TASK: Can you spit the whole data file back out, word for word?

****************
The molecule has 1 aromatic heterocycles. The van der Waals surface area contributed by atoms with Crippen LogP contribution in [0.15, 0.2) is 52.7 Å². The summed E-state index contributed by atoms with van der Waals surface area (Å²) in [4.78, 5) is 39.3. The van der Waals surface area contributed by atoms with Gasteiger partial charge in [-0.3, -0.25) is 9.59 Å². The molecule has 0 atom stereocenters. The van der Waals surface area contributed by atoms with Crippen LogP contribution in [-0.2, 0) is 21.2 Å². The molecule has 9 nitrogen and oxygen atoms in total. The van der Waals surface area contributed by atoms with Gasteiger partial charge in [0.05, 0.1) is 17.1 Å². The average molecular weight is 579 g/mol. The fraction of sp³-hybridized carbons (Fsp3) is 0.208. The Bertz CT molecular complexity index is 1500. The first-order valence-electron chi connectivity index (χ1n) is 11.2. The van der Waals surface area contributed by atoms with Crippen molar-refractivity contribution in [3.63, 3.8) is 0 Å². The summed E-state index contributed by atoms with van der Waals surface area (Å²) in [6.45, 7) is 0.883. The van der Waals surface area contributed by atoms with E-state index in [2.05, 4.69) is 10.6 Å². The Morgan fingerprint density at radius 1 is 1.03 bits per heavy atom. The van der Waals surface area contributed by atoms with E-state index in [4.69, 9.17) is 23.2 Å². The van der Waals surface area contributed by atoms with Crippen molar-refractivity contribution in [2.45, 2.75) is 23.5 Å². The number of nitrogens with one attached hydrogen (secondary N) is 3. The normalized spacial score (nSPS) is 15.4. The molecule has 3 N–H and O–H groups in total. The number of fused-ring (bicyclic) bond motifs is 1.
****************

The molecule has 1 aromatic heterocycles. The van der Waals surface area contributed by atoms with Crippen LogP contribution in [0.15, 0.2) is 52.7 Å². The summed E-state index contributed by atoms with van der Waals surface area (Å²) in [4.78, 5) is 39.3. The van der Waals surface area contributed by atoms with Gasteiger partial charge in [-0.3, -0.25) is 9.59 Å². The molecule has 0 atom stereocenters. The van der Waals surface area contributed by atoms with Crippen LogP contribution in [-0.2, 0) is 21.2 Å². The molecule has 9 nitrogen and oxygen atoms in total. The van der Waals surface area contributed by atoms with Gasteiger partial charge in [0.05, 0.1) is 17.1 Å². The average molecular weight is 579 g/mol. The fraction of sp³-hybridized carbons (Fsp3) is 0.208. The Bertz CT molecular complexity index is 1500. The first-order valence-electron chi connectivity index (χ1n) is 11.2. The van der Waals surface area contributed by atoms with Crippen molar-refractivity contribution in [3.63, 3.8) is 0 Å². The summed E-state index contributed by atoms with van der Waals surface area (Å²) in [6.45, 7) is 0.883. The van der Waals surface area contributed by atoms with E-state index in [2.05, 4.69) is 10.6 Å². The Morgan fingerprint density at radius 1 is 1.03 bits per heavy atom. The van der Waals surface area contributed by atoms with E-state index in [4.69, 9.17) is 23.2 Å². The van der Waals surface area contributed by atoms with Crippen molar-refractivity contribution in [2.45, 2.75) is 23.5 Å². The number of nitrogens with one attached hydrogen (secondary N) is 3. The normalized spacial score (nSPS) is 15.4. The molecule has 3 N–H and O–H groups in total. The number of fused-ring (bicyclic) bond motifs is 1.